You need to think of it as three (or more) separate parties: Payer, Receiver(s), and the application itself.
In many cases, you will indeed be the API caller because you'll be making payments on your own behalf. If another user grants permissions for your application to use their PayPal account, though, they will also need whatever permissions your application needs approved on their own account.
If we step outside of Adaptive Payments for a moment I can give you a better example.
PayPal Payments Pro has monthly fees, additional account vetting, and approvals that need to be made in order to use it. If you have Payments Pro available on your PayPal account you can use your API credentials to make payments that way without any problem. However, if somebody else is using your application and you're processing payments on their behalf with your API credentials, they would also need Payments Pro enabled on their own account, otherwise the call would fail.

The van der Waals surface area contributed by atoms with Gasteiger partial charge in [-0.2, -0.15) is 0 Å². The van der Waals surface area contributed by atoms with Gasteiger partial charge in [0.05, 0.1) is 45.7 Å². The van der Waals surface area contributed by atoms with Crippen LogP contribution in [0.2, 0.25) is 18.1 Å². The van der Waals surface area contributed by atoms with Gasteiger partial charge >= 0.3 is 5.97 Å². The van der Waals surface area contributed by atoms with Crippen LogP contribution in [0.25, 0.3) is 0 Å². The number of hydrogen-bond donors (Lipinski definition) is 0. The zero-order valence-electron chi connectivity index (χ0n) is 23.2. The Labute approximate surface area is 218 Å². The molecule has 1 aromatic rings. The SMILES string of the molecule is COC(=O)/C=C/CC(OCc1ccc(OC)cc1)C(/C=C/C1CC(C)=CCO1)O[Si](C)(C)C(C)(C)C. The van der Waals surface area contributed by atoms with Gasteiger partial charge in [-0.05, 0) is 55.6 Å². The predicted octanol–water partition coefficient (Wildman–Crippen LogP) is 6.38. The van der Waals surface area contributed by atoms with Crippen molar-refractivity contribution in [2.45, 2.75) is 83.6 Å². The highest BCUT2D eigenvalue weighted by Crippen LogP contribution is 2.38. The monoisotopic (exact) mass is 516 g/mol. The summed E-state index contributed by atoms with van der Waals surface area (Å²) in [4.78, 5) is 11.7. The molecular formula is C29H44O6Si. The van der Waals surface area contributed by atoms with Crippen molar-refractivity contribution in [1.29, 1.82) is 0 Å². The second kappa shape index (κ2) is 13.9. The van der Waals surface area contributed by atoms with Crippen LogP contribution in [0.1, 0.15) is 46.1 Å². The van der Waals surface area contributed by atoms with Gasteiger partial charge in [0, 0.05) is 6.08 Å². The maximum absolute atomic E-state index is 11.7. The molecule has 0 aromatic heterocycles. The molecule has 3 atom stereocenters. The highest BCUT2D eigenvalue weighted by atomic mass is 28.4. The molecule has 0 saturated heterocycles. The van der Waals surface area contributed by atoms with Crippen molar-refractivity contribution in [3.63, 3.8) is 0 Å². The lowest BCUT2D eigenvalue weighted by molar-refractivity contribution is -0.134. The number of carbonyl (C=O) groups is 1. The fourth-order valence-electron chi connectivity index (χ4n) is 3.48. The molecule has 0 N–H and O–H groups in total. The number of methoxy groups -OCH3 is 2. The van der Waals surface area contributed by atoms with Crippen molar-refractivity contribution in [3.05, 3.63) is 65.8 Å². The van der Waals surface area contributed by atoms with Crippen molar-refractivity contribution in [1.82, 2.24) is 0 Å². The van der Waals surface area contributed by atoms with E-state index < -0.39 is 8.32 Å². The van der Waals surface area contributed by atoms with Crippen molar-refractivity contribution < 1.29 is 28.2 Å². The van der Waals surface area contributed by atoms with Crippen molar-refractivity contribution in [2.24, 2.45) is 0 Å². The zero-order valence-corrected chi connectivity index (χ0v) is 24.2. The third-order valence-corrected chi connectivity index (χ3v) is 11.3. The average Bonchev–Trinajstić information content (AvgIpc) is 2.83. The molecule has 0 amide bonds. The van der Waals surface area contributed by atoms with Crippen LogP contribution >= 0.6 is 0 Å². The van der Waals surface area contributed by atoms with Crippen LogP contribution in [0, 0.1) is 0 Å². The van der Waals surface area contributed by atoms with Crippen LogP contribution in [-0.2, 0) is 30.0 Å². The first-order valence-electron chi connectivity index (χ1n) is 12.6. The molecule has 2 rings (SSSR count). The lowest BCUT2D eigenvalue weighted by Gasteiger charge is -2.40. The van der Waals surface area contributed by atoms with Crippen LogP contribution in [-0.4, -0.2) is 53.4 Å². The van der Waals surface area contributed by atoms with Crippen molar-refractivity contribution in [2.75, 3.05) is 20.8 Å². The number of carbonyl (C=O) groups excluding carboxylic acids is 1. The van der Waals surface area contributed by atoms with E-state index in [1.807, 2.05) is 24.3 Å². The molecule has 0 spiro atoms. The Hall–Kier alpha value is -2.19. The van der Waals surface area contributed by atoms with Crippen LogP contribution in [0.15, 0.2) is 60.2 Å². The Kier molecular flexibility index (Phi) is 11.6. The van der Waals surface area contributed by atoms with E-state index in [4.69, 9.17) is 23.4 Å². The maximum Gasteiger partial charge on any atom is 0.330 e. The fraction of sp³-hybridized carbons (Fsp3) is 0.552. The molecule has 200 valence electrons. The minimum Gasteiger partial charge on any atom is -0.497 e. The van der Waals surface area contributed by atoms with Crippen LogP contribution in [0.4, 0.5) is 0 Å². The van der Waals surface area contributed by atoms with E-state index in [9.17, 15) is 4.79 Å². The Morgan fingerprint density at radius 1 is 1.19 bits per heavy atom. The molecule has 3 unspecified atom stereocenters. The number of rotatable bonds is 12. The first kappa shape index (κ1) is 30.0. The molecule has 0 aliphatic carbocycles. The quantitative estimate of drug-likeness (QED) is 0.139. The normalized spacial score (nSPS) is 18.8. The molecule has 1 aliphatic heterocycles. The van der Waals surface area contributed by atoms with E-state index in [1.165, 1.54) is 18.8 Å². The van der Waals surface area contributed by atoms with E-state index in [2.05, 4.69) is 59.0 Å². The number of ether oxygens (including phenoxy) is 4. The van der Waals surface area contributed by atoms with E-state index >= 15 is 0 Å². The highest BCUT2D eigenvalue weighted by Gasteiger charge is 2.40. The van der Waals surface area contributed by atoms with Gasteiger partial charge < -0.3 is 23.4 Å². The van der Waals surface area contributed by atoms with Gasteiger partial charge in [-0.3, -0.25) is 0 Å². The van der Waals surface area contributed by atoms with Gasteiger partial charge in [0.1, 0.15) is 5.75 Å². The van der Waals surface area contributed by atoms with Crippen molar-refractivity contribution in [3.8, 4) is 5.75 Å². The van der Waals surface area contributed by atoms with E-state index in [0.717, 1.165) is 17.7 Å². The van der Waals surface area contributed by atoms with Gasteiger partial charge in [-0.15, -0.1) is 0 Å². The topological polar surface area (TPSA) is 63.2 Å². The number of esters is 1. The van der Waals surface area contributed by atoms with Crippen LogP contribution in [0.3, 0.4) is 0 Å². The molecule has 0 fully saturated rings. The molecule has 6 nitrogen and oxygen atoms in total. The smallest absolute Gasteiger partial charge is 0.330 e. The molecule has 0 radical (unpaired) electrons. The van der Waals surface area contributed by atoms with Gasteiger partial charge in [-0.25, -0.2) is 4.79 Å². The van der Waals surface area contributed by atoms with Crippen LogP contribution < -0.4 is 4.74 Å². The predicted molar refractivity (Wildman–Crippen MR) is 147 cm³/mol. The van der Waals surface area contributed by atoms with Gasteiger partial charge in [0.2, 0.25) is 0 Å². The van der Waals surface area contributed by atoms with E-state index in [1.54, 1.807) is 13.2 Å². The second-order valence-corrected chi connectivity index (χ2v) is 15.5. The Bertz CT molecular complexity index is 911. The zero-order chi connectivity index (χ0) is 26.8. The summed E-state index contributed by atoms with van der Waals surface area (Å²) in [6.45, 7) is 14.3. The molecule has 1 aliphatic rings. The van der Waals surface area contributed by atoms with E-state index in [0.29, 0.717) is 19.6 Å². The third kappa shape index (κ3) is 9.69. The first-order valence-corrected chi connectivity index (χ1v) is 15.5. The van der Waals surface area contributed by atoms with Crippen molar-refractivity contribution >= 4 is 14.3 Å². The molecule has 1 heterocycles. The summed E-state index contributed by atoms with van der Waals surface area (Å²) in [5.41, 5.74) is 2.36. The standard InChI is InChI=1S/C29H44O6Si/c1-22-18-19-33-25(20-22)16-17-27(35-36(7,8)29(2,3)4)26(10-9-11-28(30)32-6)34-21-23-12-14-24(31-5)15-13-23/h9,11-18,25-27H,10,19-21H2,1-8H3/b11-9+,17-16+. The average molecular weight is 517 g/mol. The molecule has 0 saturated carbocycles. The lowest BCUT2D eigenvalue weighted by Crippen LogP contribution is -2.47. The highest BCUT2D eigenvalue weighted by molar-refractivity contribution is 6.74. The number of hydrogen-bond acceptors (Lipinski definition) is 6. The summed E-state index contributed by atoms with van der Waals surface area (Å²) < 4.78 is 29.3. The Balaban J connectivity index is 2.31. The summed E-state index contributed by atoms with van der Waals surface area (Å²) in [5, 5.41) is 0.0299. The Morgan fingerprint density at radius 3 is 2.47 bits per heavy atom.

Adaptive Payments is the same way. It carries lots of special permissions that accounts need for various tasks, and even though YOU have been approved for something, that doesn't mean your users have, so you have to watch out for that.
Hope that makes sense.